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Well, I expected to wake up Wednesday morning to the news that the U.S. men’s national soccer team had qualified for the 2018 World Cup after beating or, at the very least, drawing with lowly Trinidad and Tobago. After all, we only needed a point, and a poor T&T side were bottom of the group and already disqualified.
Instead, disaster struck.
The U.S. lost 2-1, giving away two bad goals and generally not putting up much of a fight.
It was an insipid performance.
We are missing the World Cup for the first time since 1986. The only good thing to come out of the failed campaign was the emergence on the national stage of 19-year-old Christian Pulisic, already a legitimate star at Borussia Dortmund in Germany. He performed admirably. The rest of the team? Meh.
Was it a lack of talent among players born in the 1990s?
Did U.S. soccer boss Sunil Gulati allow ex-coach Jurgen Klinsmann too much influence, then wait too long to fire him?
Was it simple arrogance — not preparaing sufficiently and playing like we’d already qualified?
Perhaps it was all those factors combined. I tend to agree with Michael Davies, who argued on the most recent Men in Blazers podcast that soccer is an immensely competitive game where small margins have huge effects, and that, crucially, teams in the CONCACAF region have gotten stronger thanks in part to the success of our increasingly popular MLS.
At least we’re in good company: Chile, the Netherlands, Ghana and Cameroon, among other sides that are better than ours, will also be missing out this summer in Russia.
📰 What I Wrote in The WSJ
— Uber’s India Rival Raises $1.1 Billion From Tencent, SoftBank. We reported last week that talks were on. Ola says it’s in negotiations with additional investors for a further $1 billion.
✏️ What I Wrote at Newley.com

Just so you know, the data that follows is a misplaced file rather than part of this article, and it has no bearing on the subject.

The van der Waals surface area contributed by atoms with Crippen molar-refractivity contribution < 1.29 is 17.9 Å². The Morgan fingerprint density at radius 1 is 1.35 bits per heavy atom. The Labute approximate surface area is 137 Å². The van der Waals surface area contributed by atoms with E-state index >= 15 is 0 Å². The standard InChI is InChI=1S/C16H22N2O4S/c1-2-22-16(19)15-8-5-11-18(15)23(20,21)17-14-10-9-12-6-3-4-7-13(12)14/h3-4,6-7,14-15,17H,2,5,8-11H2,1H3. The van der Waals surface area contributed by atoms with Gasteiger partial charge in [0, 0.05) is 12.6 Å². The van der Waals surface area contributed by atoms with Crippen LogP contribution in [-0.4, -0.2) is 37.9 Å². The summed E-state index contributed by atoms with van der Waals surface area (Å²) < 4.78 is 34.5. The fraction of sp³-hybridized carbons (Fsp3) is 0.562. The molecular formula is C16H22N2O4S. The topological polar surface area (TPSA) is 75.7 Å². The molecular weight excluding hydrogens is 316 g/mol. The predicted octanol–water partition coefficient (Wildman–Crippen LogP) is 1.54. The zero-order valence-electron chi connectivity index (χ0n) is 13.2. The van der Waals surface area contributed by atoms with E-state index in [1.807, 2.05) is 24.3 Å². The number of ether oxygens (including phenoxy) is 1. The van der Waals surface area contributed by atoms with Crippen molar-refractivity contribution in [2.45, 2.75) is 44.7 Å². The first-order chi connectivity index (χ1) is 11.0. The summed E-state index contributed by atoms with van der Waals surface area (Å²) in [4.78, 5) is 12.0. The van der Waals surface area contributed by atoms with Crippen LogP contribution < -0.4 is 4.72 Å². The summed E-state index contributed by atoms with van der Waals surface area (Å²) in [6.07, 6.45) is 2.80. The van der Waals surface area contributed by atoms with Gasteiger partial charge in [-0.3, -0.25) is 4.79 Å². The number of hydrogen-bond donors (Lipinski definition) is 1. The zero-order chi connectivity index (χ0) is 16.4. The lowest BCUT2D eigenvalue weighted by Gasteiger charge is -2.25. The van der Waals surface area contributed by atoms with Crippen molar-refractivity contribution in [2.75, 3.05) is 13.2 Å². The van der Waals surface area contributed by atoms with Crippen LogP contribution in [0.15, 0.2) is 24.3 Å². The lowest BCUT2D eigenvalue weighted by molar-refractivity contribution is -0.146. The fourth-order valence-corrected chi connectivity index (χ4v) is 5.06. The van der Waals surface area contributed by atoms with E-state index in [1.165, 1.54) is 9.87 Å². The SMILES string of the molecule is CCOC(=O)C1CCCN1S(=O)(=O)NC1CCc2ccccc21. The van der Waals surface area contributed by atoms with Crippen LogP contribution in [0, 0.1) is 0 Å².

— “Blade Runner 2049”: Some Thoughts. TLDR: it’s awesome, but too long; an unexpected intermission — or “interval,” as they call it here in India — can really ruin the flow.
📲 5 Cool Tech-ish Reads This Week
- 1. One reason for the rise in interracial marriage in the U.S.: online dating. People used to basically marry their neighbors. Now, according to researchers, “people are strongly connected to a relatively small group of neighbors and loosely connected to much more distant people.”
- 2. Facebook’s Oculus is releasing a new virtual reality headset. The Oculus Go, which is wireless, will cost $199. That’s about half the original cost of the Oculus Rift. Cheaper VR devices could make the technology more prevalent.
- 3. Good news for beach and pool-side e-book lovers: Amazon’s coming out with a waterproof Kindle. The new Oasis has a slightly larger screen than other models, an aluminum back, more storage, and costs $249.
- 4. The seven top TED Talk hand gestures, in case of use for your next presentation, include the “Expand and Clasp,” “Measure the Loaf,” and “Pinch and Point”
- 5. Travel pillows are ridiculous. They just don’t work, writes Kelly Conaboy in this Atlantic jeremiad.
💫 1 Silly Thing
- 1. You have never seen anyone rock at Slinky like this. I guarantee it.
💬 Quote of the week
“Some customers cry during or after the experience. One man came in following the death of Linkin Park frontman Chester Bennington, and wept as he tore apart the room to Linkin Park songs.”
Rage Ground, in Los Angeles, is an establishment where you can go to take out your anger, busting lamps, throwing shot glasses at walls, and more. L.A-based NN readers can book online here. Packages start at just $13.99 for five minutes.
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👊 Fist bump from New Delhi,
- In This Week’s Newley’s Notes: Google’s Internet Bikes; James Paan; Bradley to Swansea; Trump Fallout
- On England and the World Cup
- Newley’s Notes 127: Uber Quits SE Asia; Facebook Gets Unfriended; Smoldering T-Rexes
- 🎄 Newley’s Notes 116: Merry Xmas! — The Best Tech of 2017
- Newley’s Notes 120: Apple’s New HomePod; Exercise Data Dangers; Silent Music Videos